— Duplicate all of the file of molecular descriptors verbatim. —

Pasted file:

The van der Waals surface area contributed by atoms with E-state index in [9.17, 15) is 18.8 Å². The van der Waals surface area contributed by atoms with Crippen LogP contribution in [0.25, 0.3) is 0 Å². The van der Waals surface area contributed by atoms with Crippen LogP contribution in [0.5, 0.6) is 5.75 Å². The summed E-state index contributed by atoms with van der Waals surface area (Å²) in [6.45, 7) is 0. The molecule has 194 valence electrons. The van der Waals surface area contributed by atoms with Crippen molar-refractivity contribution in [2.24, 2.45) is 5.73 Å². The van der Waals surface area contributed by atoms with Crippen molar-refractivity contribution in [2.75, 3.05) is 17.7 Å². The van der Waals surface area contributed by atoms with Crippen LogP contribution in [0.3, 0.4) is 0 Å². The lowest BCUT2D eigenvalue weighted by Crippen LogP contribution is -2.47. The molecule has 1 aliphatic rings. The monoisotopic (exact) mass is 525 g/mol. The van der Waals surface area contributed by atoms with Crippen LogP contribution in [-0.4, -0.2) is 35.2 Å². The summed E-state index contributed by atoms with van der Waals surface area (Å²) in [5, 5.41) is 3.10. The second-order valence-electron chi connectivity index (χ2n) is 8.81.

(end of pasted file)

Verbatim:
The van der Waals surface area contributed by atoms with E-state index in [9.17, 15) is 18.8 Å². The van der Waals surface area contributed by atoms with Crippen LogP contribution in [0.25, 0.3) is 0 Å². The van der Waals surface area contributed by atoms with Crippen LogP contribution in [0.5, 0.6) is 5.75 Å². The summed E-state index contributed by atoms with van der Waals surface area (Å²) in [6.45, 7) is 0. The molecule has 194 valence electrons. The van der Waals surface area contributed by atoms with Crippen molar-refractivity contribution in [2.24, 2.45) is 5.73 Å². The van der Waals surface area contributed by atoms with Crippen molar-refractivity contribution in [2.75, 3.05) is 17.7 Å². The van der Waals surface area contributed by atoms with Crippen LogP contribution in [0.3, 0.4) is 0 Å². The lowest BCUT2D eigenvalue weighted by Crippen LogP contribution is -2.47. The molecule has 1 aliphatic rings. The monoisotopic (exact) mass is 525 g/mol. The van der Waals surface area contributed by atoms with Crippen LogP contribution in [-0.4, -0.2) is 35.2 Å². The summed E-state index contributed by atoms with van der Waals surface area (Å²) in [5, 5.41) is 3.10. The second-order valence-electron chi connectivity index (χ2n) is 8.81.